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Climate Change & Adaptation Experience from the Great Himalaya Trail – My Climate Initiative

-----------------------҉----------------------PARIBESH PRADHAN


Overview •

The Great Himalaya Trail – My Climate Initiative

The Hindu Kush Himalaya

The Nepal Himalaya

Tales from the trail – Environment and climate adaptation stories

Next Step


The Great Himalaya Trail – My Climate Initiative The Great Himalaya Trail – My Climate Initiative is a project funded by the Global Programme for Climate Change, Swiss Agency for Development and Cooperation (SDC).

In consultation support with, • The International Centre for Integrated Mountain Development (ICIMOD) • United Nations Environment Programme (UNEP) • Oikos International • climatiq.ch


The Great Himalaya Trail – My Climate Initiative 10 sections of the Great Himalaya Trail : SN

Section

Days walked

1.

Kanchenjunga

14 days

2.

Makalu Barun

8 days

3.

Everest Rolwaling

7 days

4.

Langtang Helambu

6 days

5.

Manaslu Ganesh Himal

9 days

6.

Annapurna

10 days

7.

Dhaulagiri Dhorpatan

9 days

8.

Dolpa

8 days

9.

Jumla & Mugu

6 days

10.

Api Nampa

12 days


The Great Himalaya Trail – My Climate Initiative This project was a 98 day trek across 1555 km of Nepal Himalaya, documenting communities’ perception of change and stories of - sustainable adaptation practices, vulnerabilities and impacts of climate change. Process: • Interview local school teachers, farmers and local people • Taking photographs • Observation Outcome: Climate Report


The Great Himalaya Trail – My Climate Initiative The project also initiated a Trek4Education campaign to provide scholarships to schools located in areas vulnerable to climate change. Process: • Identifying schools • Online fundraising: 10 USD for every kilometer trekked Outcome: • Raised 7750 USD • Founded Annapurna Foundation


The Great Himalaya Trail – My Climate Initiative A third objective was to raise awareness among students and school teachers about climate change impacts and adaptation strategies. Process: • Interaction with school teachers, students and communities Outcome: • Published articles & stories in local and international newspapers/ magazines • Blog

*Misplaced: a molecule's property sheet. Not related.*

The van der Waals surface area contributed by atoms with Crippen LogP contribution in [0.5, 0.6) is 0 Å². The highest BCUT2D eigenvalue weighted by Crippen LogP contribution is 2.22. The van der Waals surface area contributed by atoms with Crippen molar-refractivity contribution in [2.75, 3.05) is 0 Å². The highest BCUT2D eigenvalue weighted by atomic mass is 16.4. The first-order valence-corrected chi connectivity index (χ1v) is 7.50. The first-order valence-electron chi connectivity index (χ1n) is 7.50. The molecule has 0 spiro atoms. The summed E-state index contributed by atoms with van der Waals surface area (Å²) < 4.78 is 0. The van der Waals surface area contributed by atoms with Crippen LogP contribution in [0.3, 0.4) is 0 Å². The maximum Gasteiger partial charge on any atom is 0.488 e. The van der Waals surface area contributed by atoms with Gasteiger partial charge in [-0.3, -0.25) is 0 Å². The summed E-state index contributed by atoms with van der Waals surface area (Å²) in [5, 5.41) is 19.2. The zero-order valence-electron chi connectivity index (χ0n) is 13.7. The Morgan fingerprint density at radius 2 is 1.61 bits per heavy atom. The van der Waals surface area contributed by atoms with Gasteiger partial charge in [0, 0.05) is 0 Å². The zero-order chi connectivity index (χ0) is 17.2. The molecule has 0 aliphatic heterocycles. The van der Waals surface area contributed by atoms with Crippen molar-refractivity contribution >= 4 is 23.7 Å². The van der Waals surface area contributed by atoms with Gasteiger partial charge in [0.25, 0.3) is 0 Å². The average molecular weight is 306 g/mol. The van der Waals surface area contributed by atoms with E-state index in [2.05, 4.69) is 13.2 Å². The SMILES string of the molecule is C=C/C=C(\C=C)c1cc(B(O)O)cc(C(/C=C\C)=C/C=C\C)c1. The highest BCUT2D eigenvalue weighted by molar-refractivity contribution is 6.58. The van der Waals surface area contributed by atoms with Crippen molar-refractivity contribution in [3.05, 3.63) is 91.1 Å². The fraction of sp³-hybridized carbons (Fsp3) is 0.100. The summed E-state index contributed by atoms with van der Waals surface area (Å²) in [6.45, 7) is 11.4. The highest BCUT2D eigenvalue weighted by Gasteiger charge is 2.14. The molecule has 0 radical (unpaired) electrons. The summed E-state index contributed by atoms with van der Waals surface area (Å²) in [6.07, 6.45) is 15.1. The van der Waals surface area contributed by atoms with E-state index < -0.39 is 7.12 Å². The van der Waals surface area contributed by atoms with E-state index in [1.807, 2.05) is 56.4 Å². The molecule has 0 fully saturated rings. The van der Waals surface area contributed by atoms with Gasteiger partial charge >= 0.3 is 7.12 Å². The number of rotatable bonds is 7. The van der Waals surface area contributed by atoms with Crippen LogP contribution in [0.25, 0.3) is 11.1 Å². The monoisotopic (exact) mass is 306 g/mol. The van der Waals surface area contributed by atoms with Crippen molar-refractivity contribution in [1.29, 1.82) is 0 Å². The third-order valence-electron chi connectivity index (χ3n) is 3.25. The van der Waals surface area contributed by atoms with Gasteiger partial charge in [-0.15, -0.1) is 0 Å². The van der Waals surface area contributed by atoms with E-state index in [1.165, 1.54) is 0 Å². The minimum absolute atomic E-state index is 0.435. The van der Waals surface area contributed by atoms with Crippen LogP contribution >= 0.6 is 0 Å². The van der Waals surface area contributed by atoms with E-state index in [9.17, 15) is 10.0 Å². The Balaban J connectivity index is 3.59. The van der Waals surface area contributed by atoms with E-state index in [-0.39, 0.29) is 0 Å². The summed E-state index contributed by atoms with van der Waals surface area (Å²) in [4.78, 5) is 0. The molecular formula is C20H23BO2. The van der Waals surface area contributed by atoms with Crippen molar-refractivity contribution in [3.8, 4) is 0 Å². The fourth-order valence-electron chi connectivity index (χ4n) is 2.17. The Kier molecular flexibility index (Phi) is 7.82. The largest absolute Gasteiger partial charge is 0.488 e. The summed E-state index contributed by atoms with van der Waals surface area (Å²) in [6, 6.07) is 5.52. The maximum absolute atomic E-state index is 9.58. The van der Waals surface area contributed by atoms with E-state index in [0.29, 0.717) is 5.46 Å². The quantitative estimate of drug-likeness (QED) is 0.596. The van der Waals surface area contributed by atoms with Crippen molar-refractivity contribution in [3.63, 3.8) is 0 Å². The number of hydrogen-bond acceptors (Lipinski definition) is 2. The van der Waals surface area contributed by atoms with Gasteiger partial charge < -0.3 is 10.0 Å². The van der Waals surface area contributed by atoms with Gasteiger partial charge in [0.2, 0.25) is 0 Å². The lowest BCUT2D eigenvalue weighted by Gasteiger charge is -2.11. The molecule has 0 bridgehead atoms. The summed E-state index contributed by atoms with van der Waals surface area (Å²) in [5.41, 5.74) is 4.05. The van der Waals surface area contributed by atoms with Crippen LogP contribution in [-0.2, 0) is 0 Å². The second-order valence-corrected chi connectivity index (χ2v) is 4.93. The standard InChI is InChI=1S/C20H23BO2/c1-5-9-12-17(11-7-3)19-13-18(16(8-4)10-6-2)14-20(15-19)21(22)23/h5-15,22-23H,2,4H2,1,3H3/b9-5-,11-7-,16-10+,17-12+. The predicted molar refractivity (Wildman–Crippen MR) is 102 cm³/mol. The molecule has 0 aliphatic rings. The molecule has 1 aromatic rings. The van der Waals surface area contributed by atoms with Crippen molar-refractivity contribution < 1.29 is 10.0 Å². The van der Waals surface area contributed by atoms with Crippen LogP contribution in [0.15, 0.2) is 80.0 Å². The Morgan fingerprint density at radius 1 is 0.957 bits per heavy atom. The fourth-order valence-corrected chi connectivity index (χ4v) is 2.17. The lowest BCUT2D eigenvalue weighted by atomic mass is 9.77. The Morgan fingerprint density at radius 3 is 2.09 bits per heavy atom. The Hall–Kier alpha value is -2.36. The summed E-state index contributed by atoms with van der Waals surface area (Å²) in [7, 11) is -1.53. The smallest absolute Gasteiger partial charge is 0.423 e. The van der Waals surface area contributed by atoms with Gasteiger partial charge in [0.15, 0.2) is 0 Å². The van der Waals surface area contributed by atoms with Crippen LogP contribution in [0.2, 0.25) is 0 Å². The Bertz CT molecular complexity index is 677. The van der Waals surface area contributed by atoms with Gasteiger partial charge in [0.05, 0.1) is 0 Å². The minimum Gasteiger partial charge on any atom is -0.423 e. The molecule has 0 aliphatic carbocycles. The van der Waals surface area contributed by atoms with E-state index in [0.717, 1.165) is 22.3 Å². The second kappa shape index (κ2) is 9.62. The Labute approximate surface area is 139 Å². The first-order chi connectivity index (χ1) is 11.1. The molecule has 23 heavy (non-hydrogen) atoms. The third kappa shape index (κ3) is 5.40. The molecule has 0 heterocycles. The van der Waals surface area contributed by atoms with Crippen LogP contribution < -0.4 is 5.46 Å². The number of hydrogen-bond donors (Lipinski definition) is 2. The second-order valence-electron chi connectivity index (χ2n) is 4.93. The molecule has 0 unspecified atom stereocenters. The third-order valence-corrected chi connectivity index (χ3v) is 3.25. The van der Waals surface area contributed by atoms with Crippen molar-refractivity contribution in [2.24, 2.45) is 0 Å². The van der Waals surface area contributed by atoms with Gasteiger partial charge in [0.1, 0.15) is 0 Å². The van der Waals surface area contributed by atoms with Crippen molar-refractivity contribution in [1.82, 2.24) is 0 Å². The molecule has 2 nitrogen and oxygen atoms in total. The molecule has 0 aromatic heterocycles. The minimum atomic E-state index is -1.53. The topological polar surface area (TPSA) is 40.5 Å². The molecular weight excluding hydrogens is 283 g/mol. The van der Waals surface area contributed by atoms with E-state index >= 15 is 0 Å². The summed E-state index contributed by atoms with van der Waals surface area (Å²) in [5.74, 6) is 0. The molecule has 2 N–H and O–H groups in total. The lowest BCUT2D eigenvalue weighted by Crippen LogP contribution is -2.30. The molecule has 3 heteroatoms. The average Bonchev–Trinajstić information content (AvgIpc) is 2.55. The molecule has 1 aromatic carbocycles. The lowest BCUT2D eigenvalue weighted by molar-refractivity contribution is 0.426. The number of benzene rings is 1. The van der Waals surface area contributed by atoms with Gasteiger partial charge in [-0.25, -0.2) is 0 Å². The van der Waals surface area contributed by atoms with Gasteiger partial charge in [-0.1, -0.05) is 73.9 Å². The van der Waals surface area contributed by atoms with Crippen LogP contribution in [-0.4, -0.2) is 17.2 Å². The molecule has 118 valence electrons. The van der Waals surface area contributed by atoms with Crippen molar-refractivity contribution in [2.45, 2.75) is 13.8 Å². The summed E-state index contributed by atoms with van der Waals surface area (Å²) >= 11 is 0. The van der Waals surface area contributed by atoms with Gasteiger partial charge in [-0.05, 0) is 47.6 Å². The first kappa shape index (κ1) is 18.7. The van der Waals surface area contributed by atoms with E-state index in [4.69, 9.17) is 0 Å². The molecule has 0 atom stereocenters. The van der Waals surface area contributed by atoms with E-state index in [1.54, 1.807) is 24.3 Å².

The Great Himalaya Trail Pilot Study on Plant Species Distribution – A Citizen Science Initiative Geo-tagged Photo database example: 1 2 3 4 5 6 7 8 9 10 11 12

Photo ID Scientific Name Local Name/s Family Name Photographed Date Time Altitude Longitude Latitude Photograph By District Plant Features

IMG_4294 Rosa sericea Darimpate 7 May 2012 1:12:08PM 2825 m 87.9058861 27.4832412607 Paribesh Pradhan Taplejung Deciduous shrub, 1-2 m tall; Stems smooth or bristly or with robust red thorns, sometimes wing-like, paired below leaves or scattered along branches; leaves pinnate, leaflets ovateobovate; margin entire at base, serrate towards apex; flowers solitary on short side shoots, white to creamy-yellow, 4 petaled; fruit a hip, red, obovoid - globose

13 14 15 16 17 18

Common Habitat Altitudinal Range Regional Distribution Economic Use Endemic Value Remarks

Open woods, forest margins, scrub, dry sunny places 1820 - 4850 m India (Sikkim, Assam), Nepal, Bhutan, Myanmar, Tibet/China -


The Great Himalaya Trail Hazard & Vulnerability Geo-tagged Photo database example: 1 2

Photo ID Photographed Date 3 Time 4 Altitude 5 Longitude 6 Latitude 7 Photograph By 8 District 9 Vegetation Information i) Trees i) Type i) Microclimati c Info i) Vulnerability 10 Remarks

IMG_4459 8 May 2012 8:09:11AM 3570 m 87.90144201 27.5033097207 Paribesh Pradhan Taplejung

Present/Absent Mixed/Coniferous/Alpine/Sub-Alpine Arid/Wet/Temperate/Moderate Landslide/ Incidences of Forest Fire -


Map Courtesy: ICIMOD


The Hindu Kush Himalaya •

Extends over 3500 km from Afghanistan to Myanmar

The World’s youngest geological formation with fragile mountain ecosystem

Known for World’s highest peaks and deepest gorges

Home to 150 million people

Source for 10 large river basins in Asia and lifeline for more than 1.3 billion population

Prone to natural disasters, earthquakes, landslides, flashfloods & GLOFs

Characterized by physical, climatic and social diversity

One of the poorest region of the World Source: The International Center for Integrated Mountain Development (ICIMOD)


The Nepal Himalaya GHT -Tales from the Trail The geographic boundary of Nepal starts in the south as low as 70m above sea level at Kanchan Kalan and within a breadth of 200 km ends in the north - as high as 8848m at Mt. Everest.


Such extreme geographical features have made Nepal rich in biodiversity but with great climatic variability and vulnerability to the impacts of climate change.

Š Photograph: Paribesh Pradhan


In the high Himalayas, glaciers have retreated and the rising temperatures have increased the risk of Glacier Lake Outburst Floods (GLOFs) and avalanches.

Š Photograph: Paribesh Pradhan


In the mid-hill mountains of Nepal, changes in precipitation pattern during monsoon have increased the frequency of flash floods and landslides.

Š Photograph: Paribesh Pradhan


Š Photograph: Paribesh Pradhan


The erratic rainfall and hailstorm have severely affected the agriculture and livelihood of the people living in these areas.

Š Photograph: Paribesh Pradhan


Š Photograph: Paribesh Pradhan

The harsh climatic and physical conditions of the mountains present a plethora of environmental challenges for communities inhabiting in the mountains.